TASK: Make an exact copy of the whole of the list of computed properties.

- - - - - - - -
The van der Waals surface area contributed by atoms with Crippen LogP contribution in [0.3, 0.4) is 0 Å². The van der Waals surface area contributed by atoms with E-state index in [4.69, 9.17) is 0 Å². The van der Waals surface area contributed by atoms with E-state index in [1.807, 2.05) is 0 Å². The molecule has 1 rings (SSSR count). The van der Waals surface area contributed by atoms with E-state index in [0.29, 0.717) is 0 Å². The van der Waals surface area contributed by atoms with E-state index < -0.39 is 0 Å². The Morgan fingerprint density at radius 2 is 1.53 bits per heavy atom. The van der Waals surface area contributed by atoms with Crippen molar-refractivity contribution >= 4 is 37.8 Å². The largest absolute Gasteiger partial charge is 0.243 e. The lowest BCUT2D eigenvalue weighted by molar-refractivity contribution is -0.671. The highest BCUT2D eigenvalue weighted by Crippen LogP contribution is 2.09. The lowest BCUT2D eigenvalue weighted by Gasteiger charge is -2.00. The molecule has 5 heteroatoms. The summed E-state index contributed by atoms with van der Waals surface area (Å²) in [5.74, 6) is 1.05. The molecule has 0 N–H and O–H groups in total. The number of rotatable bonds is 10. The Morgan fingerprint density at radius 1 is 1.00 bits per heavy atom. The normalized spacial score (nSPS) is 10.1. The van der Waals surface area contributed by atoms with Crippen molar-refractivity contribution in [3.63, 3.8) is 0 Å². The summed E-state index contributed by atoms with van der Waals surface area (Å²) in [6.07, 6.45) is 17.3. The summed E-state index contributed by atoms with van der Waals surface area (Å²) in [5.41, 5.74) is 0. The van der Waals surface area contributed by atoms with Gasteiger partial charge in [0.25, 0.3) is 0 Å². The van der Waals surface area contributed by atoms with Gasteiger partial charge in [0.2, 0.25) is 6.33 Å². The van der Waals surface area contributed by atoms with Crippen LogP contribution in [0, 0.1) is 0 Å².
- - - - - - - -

The van der Waals surface area contributed by atoms with Crippen LogP contribution in [0.3, 0.4) is 0 Å². The van der Waals surface area contributed by atoms with E-state index in [4.69, 9.17) is 0 Å². The van der Waals surface area contributed by atoms with E-state index in [1.807, 2.05) is 0 Å². The molecule has 1 rings (SSSR count). The van der Waals surface area contributed by atoms with E-state index in [0.29, 0.717) is 0 Å². The van der Waals surface area contributed by atoms with E-state index < -0.39 is 0 Å². The Morgan fingerprint density at radius 2 is 1.53 bits per heavy atom. The van der Waals surface area contributed by atoms with Crippen molar-refractivity contribution >= 4 is 37.8 Å². The largest absolute Gasteiger partial charge is 0.243 e. The lowest BCUT2D eigenvalue weighted by molar-refractivity contribution is -0.671. The highest BCUT2D eigenvalue weighted by Crippen LogP contribution is 2.09. The lowest BCUT2D eigenvalue weighted by Gasteiger charge is -2.00. The molecule has 5 heteroatoms. The summed E-state index contributed by atoms with van der Waals surface area (Å²) in [5.74, 6) is 1.05. The molecule has 0 N–H and O–H groups in total. The number of rotatable bonds is 10. The Morgan fingerprint density at radius 1 is 1.00 bits per heavy atom. The normalized spacial score (nSPS) is 10.1. The van der Waals surface area contributed by atoms with Crippen molar-refractivity contribution in [3.63, 3.8) is 0 Å². The summed E-state index contributed by atoms with van der Waals surface area (Å²) in [6.07, 6.45) is 17.3. The summed E-state index contributed by atoms with van der Waals surface area (Å²) in [5.41, 5.74) is 0. The van der Waals surface area contributed by atoms with Gasteiger partial charge in [0.25, 0.3) is 0 Å². The van der Waals surface area contributed by atoms with Gasteiger partial charge in [0.2, 0.25) is 6.33 Å². The van der Waals surface area contributed by atoms with Crippen LogP contribution in [0, 0.1) is 0 Å².